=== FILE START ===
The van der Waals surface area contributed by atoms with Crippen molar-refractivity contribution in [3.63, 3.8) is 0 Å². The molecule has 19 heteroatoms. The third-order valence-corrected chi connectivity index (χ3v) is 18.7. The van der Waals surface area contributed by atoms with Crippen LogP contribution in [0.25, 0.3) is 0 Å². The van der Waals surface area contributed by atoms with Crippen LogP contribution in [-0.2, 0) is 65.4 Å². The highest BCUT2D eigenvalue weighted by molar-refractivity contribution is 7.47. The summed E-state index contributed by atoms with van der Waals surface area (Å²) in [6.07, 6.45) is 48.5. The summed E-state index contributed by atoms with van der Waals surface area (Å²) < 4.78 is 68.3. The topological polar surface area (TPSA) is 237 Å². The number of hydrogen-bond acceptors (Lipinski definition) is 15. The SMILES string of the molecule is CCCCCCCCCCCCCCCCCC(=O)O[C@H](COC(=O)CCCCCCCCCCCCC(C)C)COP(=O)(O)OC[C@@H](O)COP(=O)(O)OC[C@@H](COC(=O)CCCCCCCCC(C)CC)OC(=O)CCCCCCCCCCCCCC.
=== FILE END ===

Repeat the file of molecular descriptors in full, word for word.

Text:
The van der Waals surface area contributed by atoms with Crippen molar-refractivity contribution in [3.63, 3.8) is 0 Å². The molecule has 19 heteroatoms. The third-order valence-corrected chi connectivity index (χ3v) is 18.7. The van der Waals surface area contributed by atoms with Crippen LogP contribution in [0.25, 0.3) is 0 Å². The van der Waals surface area contributed by atoms with Crippen LogP contribution in [-0.2, 0) is 65.4 Å². The highest BCUT2D eigenvalue weighted by molar-refractivity contribution is 7.47. The summed E-state index contributed by atoms with van der Waals surface area (Å²) in [6.07, 6.45) is 48.5. The summed E-state index contributed by atoms with van der Waals surface area (Å²) < 4.78 is 68.3. The topological polar surface area (TPSA) is 237 Å². The number of hydrogen-bond acceptors (Lipinski definition) is 15. The SMILES string of the molecule is CCCCCCCCCCCCCCCCCC(=O)O[C@H](COC(=O)CCCCCCCCCCCCC(C)C)COP(=O)(O)OC[C@@H](O)COP(=O)(O)OC[C@@H](COC(=O)CCCCCCCCC(C)CC)OC(=O)CCCCCCCCCCCCCC.